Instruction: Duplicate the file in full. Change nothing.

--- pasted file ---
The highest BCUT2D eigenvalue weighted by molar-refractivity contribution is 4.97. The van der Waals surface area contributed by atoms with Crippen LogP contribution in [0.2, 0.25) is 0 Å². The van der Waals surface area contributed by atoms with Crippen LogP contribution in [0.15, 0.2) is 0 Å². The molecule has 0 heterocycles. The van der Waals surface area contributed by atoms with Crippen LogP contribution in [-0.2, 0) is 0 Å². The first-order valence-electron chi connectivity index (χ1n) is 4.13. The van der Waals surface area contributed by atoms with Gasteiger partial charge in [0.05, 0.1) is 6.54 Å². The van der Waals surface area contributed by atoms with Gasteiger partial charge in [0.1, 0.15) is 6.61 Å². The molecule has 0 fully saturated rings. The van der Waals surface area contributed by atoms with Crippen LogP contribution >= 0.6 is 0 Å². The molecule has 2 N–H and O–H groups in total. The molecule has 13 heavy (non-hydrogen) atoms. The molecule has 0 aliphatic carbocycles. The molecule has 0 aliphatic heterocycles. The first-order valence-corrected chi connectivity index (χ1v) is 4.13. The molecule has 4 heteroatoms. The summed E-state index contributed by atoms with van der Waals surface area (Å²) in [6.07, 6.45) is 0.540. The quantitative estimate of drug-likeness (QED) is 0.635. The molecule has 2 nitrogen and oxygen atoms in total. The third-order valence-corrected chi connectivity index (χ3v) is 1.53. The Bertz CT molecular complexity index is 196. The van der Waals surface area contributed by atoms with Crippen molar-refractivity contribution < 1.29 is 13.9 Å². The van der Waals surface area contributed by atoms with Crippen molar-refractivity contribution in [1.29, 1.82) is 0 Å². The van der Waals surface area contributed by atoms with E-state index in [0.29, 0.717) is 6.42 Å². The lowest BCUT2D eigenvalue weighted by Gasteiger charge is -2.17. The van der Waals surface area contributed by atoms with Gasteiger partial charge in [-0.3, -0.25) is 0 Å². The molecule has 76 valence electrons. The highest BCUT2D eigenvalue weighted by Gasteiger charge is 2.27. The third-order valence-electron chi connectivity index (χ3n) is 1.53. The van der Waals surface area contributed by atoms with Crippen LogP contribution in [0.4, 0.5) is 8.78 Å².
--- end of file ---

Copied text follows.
The highest BCUT2D eigenvalue weighted by molar-refractivity contribution is 4.97. The van der Waals surface area contributed by atoms with Crippen LogP contribution in [0.2, 0.25) is 0 Å². The van der Waals surface area contributed by atoms with Crippen LogP contribution in [0.15, 0.2) is 0 Å². The molecule has 0 heterocycles. The van der Waals surface area contributed by atoms with Crippen LogP contribution in [-0.2, 0) is 0 Å². The first-order valence-electron chi connectivity index (χ1n) is 4.13. The van der Waals surface area contributed by atoms with Gasteiger partial charge in [0.05, 0.1) is 6.54 Å². The van der Waals surface area contributed by atoms with Gasteiger partial charge in [0.1, 0.15) is 6.61 Å². The molecule has 0 fully saturated rings. The van der Waals surface area contributed by atoms with Crippen LogP contribution >= 0.6 is 0 Å². The molecule has 2 N–H and O–H groups in total. The molecule has 13 heavy (non-hydrogen) atoms. The molecule has 0 aliphatic carbocycles. The molecule has 0 aliphatic heterocycles. The first-order valence-corrected chi connectivity index (χ1v) is 4.13. The molecule has 4 heteroatoms. The summed E-state index contributed by atoms with van der Waals surface area (Å²) in [6.07, 6.45) is 0.540. The quantitative estimate of drug-likeness (QED) is 0.635. The molecule has 2 nitrogen and oxygen atoms in total. The third-order valence-corrected chi connectivity index (χ3v) is 1.53. The Bertz CT molecular complexity index is 196. The van der Waals surface area contributed by atoms with Crippen molar-refractivity contribution < 1.29 is 13.9 Å². The van der Waals surface area contributed by atoms with Crippen molar-refractivity contribution in [1.29, 1.82) is 0 Å². The van der Waals surface area contributed by atoms with E-state index in [0.29, 0.717) is 6.42 Å². The lowest BCUT2D eigenvalue weighted by Gasteiger charge is -2.17. The van der Waals surface area contributed by atoms with Gasteiger partial charge in [-0.3, -0.25) is 0 Å². The molecule has 76 valence electrons. The highest BCUT2D eigenvalue weighted by Gasteiger charge is 2.27. The third-order valence-electron chi connectivity index (χ3n) is 1.53. The van der Waals surface area contributed by atoms with Crippen LogP contribution in [0.4, 0.5) is 8.78 Å².